Nov. 2, 2015
Ron Milam is an Associate Professor of History, a Fulbright Scholar, and the Faculty Advisor to the Veteran’s Association at Texas Tech, and a recent recipient of a Ford Foundation Grant. His teaching duties include U.S. History Survey, the History of the Vietnam War, and graduate and undergraduate courses in Military History. His latest teaching interest is terrorism and insurgency.
Dr. Milam is the author of Not a Gentleman’s War: an Inside View of Junior Officers in the Vietnam War, published by the University of North Carolina Press. He currently has several book projects: "The Siege of Phy Nhon" and "Cambodia and Kent State: Killing in the Jungle and on the College Campuses." In addition, he is currently under contract to produce a two-volume book for ABC-CLIO entitled, "The Vietnam War and Popular Culture."
Dr. Milam is a member of the Texas Tech Vietnam Center Advisory Board and the Board of Directors of the David Westphall Veteran's Foundation and a combat veteran of the Vietnam War.
Stephen Cook is an Associate Professor of Counseling and a licensed Psychologist here in Texas. He is a member of several professional organizations: APA Continuing Education committee, Texas Psychological Association, and in the past served on the editorial boards for Journal of Counseling Psychology and Training and Education in Professional Psychology.
His publications are truly too numerous to mention, but include journal articles on the psychology of stress and coping, function of Christian prayer in the coping process, and post-traumatic growth following Hurricane Katrina. Dr. Cook's research interests include Psychology & Religion (Spirituality); Gender Issues; and Stress & Coping, i.e., examining how people deal with personal problems.
Nov. 9, 2015
Kevin Stoker is an Associate Professor and Senior Academic Dean in the College of Media and Communication. His research specialties include the exploration of philosophical conflicts and contradictions in journalism history and public relations ethics and theory. He instructs courses in the Philosophy of Communication, Literary Journalism, and Media Ethics.
The New Yorker Magazine article “Hiroshima,” and later the book by the same title, is the story of six survivors of the atomic bomb dropped on Hiroshima. It covers the period immediately before and one year after it was dropped on August 6, 1945.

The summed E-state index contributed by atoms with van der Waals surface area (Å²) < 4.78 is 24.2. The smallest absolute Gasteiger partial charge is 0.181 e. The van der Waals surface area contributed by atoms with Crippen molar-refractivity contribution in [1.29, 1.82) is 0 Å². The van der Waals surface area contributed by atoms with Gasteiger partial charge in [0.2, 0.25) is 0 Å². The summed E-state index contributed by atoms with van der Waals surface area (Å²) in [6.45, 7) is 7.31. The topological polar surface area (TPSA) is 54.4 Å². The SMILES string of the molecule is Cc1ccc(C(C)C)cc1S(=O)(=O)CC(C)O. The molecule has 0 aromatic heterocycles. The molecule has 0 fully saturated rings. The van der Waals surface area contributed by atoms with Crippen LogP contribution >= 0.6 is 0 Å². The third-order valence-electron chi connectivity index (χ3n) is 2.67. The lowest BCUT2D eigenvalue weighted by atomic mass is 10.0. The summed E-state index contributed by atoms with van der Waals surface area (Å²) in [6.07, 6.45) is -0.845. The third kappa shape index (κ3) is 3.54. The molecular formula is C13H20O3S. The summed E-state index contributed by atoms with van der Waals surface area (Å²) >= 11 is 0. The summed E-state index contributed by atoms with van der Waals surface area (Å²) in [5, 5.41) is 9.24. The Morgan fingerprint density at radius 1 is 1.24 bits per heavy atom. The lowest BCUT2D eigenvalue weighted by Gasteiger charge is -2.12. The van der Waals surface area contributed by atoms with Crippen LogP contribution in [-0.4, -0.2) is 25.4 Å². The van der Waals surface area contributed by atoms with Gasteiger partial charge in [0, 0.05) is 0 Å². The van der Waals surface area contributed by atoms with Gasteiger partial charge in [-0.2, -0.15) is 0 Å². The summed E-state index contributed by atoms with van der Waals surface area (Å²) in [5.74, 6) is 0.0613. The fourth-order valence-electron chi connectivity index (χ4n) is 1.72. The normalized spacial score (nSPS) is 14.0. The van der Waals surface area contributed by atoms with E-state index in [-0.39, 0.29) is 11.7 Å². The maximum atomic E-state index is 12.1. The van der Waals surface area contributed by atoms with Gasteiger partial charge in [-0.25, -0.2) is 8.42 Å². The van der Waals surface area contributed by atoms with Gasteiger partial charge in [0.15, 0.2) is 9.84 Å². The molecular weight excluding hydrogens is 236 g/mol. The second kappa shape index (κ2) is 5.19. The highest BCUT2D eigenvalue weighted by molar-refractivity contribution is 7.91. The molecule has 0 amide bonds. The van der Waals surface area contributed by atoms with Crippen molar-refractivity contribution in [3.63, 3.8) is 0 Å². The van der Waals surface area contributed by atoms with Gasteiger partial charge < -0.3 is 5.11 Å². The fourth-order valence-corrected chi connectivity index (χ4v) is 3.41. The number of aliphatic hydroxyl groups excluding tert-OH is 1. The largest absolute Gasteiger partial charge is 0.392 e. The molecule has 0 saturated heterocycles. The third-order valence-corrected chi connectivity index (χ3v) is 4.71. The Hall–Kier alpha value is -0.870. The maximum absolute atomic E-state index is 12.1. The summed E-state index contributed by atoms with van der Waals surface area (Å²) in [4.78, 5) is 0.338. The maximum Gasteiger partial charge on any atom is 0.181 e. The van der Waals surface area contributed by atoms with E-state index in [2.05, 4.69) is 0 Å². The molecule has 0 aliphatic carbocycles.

John Hersey’s report on the after-effects of the bomb appeared in the August 31, 1946 issue of The New Yorker. Two months later it appeared in book form and has never gone out of print. The article and the book contained detailed descriptions of the bomb’s effects on the human body. In it, Hersey described people with severe burns, melted eyes, and some completely vaporized, leaving only their shadows etched into walls or the sidewalk.
Americans' reactions to the book were mixed, as the book showed a different interpretation of the effects of the bomb than previously reported. One aspect of the book was the fact many Americans did not know what to think about the Japanese people’s response to the bomb. Many did not blame the United States for dropping the Atomic bomb, but their own government. Many Japanese believed that the dropping of the bomb shortened the war and saved lives.
It is hard to overestimate the book’s impact on the debate over Nuclear Weapons, which still continues. The book placed the bombing of Hiroshima at the center of the Nuclear Debate, with its graphic depictions of burned victims and its descriptions of radiation sickness.
The city of Hiroshima is the capital of Hiroshima Prefecture on the western side of the largest island of Japan. Its name means “Wide Island” in Japanese. On the day the bomb was dropped, August 6, 1945, Hiroshima was a city of between 340,000 and 350,000 people. The U.S. military targeted Hiroshima because it was the headquarters of a large army and marine base, a large depot for military supplies, and a naval shipping center. Until the dropping of the bomb, Hiroshima had remained relatively untouched by the U.S. Air Force.